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Live Call-In Show with Path Less Pedaled TONIGHT

The owner of transportation and cargo bike shop Cycle 9 (located in my beloved old stomping grounds of Carborro, NC) is doing a live call-in interview with Russ Roca and Laura Crawford of The Path Less Pedaled TONIGHT at 9 pm eastern/8 pm central.

Russ and Laura, photo by Trisha

You can not only listen to the hour-long show, but call in to ask questions!  To do this, you first need to register at http://www.biketouringbliss.com.  Once you register, you’ll have access to the call in number. There’s no charge to participate.

If you don’t already know about Laura and Russ, you should!  They are a couple who have embarked on a truly “epic” 14-month bike ride across America.  I know I’ll be listening tonight!

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LGRAB in Yes! Magazine

Let’s Go Ride a Bike is featured in the upcoming issue of Yes! Magazine, an award-winning, ad-free, non-profit publication that supports people’s active engagement in building a just and sustainable world.  The issue is on building community resilience and one of the features is 8 Crash-Proof Ideas, highlighting people and places building skills now that will come in handy in a future without oil.  We (meaning us and all of you out there) are Resillent Idea 3: Bike Anytime, Anywhere, As You Are.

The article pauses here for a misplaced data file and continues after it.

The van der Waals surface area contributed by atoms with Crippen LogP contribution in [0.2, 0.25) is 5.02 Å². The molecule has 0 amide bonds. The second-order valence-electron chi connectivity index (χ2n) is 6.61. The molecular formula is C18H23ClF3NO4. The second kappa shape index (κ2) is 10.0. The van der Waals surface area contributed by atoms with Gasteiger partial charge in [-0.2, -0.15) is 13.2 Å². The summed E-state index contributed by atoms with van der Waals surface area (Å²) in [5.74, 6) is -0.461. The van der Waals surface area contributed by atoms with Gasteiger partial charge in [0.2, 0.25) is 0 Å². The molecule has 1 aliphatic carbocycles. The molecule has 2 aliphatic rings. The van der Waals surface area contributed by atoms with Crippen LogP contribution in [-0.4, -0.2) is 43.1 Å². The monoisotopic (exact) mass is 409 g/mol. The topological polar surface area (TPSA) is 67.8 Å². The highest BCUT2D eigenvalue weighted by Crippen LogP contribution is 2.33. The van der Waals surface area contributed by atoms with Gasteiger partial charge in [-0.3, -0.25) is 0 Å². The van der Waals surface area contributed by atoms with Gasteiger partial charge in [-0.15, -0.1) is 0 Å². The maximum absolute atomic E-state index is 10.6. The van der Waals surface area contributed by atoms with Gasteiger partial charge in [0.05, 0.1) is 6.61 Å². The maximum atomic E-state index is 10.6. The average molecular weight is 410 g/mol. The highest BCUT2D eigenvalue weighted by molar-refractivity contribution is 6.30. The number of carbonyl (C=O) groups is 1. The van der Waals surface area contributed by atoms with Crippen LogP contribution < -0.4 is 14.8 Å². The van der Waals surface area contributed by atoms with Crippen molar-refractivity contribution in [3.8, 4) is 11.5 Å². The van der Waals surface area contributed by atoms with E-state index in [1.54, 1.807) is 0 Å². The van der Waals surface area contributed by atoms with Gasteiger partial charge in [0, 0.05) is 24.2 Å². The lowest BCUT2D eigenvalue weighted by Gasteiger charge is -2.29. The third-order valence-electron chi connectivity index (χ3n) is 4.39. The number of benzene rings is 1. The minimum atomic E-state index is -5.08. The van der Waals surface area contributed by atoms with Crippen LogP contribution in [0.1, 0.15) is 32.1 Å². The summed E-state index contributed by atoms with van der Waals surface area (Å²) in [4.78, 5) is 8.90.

You can read this part of the article by clicking on the image above.  The issue comes out sometime in the next week or two.  You can purchase it at Borders, Barnes & Noble, Whole Foods, other book/magazine sellers or subscribe here. I highly recommend supporting this intelligent, interesting and unique publication.

Viva le revolution!

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The Natural Attraction to Bicycles

I am still thinking a lot about bicycle marketing, and how important a simple and positive message is for eventual infrastructure change. I strongly believe that on a basic level people are naturally attracted to bicycles. Cycling reminds them of the freedom and fun of childhood. If only we can expose everyone to the beautiful side of cycling – think Copenhagen – the tide would start to turn in our favor.

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Out and about with Oma

Am I veering too far into unicorn-and-faerie territory?  An experience today makes me think that this idea is not too far-fetched.  Continue reading

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Marketing the Simple Bicycling Lifestyle, Part 2

Earlier this week I asked what you would do as a marketer tasked with getting people to switch from cars to bikes. The resulting discussion was impressive.  The main points were to emphasize the ease and desirability of cycling, while not being too pushy or preachy and remembering that infrastructure is the most important piece of the puzzle. Steven Vance is discussing this approach in his Making cycling normal series, and of course it’s a constant theme over at Copenhagenize. Today I was hoping to report back on how I had the opportunity to spread this message via the mainstream media, but life is never that simple.

I volunteered to participate in the filming of a segment on winter cycling for a show on the new ABC Live Well network, along with a few other people, including Elizabeth of Bike Commuters and Julie of The Chainlink. Prior to filming, the producer sent us the following instructions:

Please be bike-ready, that is, bring your bikes and gear. We don’t want anyone showing up to the shoot site coming off a bus in work clothes! And finally, please bring your winter gear. We want to capture some footage of you guys wearing balaclavas, your three layers, and someone applying gel toothpaste to their goggles! (emphasis added)